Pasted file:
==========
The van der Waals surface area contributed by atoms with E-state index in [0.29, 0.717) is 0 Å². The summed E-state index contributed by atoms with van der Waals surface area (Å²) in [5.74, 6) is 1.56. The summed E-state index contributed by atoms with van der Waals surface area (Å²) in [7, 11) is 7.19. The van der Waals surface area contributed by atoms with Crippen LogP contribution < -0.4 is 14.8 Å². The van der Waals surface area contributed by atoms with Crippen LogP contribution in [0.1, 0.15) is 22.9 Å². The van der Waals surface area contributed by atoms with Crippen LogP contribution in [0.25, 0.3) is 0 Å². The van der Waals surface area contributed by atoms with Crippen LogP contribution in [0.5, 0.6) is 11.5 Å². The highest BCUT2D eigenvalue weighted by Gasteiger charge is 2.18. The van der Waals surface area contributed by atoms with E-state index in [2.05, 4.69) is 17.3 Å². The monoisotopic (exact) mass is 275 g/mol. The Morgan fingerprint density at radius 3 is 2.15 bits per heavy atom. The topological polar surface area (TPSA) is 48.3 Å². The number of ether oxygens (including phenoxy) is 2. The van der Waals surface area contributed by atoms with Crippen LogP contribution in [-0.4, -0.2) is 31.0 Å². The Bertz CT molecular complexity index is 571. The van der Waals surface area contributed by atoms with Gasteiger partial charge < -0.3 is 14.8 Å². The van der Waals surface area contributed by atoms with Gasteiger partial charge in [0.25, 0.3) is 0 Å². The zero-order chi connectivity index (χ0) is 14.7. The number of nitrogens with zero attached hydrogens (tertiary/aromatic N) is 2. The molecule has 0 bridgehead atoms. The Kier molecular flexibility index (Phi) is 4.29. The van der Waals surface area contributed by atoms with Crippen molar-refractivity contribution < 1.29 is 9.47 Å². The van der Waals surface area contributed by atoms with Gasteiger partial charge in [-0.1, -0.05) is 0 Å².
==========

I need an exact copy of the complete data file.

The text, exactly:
The van der Waals surface area contributed by atoms with E-state index in [0.29, 0.717) is 0 Å². The summed E-state index contributed by atoms with van der Waals surface area (Å²) in [5.74, 6) is 1.56. The summed E-state index contributed by atoms with van der Waals surface area (Å²) in [7, 11) is 7.19. The van der Waals surface area contributed by atoms with Crippen LogP contribution < -0.4 is 14.8 Å². The van der Waals surface area contributed by atoms with Crippen LogP contribution in [0.1, 0.15) is 22.9 Å². The van der Waals surface area contributed by atoms with Crippen LogP contribution in [0.25, 0.3) is 0 Å². The van der Waals surface area contributed by atoms with Crippen LogP contribution in [0.5, 0.6) is 11.5 Å². The highest BCUT2D eigenvalue weighted by Gasteiger charge is 2.18. The van der Waals surface area contributed by atoms with E-state index in [2.05, 4.69) is 17.3 Å². The monoisotopic (exact) mass is 275 g/mol. The Morgan fingerprint density at radius 3 is 2.15 bits per heavy atom. The topological polar surface area (TPSA) is 48.3 Å². The number of ether oxygens (including phenoxy) is 2. The van der Waals surface area contributed by atoms with Crippen LogP contribution in [-0.4, -0.2) is 31.0 Å². The Bertz CT molecular complexity index is 571. The van der Waals surface area contributed by atoms with Gasteiger partial charge < -0.3 is 14.8 Å². The van der Waals surface area contributed by atoms with Gasteiger partial charge in [0.25, 0.3) is 0 Å². The zero-order chi connectivity index (χ0) is 14.7. The number of nitrogens with zero attached hydrogens (tertiary/aromatic N) is 2. The molecule has 0 bridgehead atoms. The Kier molecular flexibility index (Phi) is 4.29. The van der Waals surface area contributed by atoms with Crippen molar-refractivity contribution < 1.29 is 9.47 Å². The van der Waals surface area contributed by atoms with Gasteiger partial charge in [-0.1, -0.05) is 0 Å².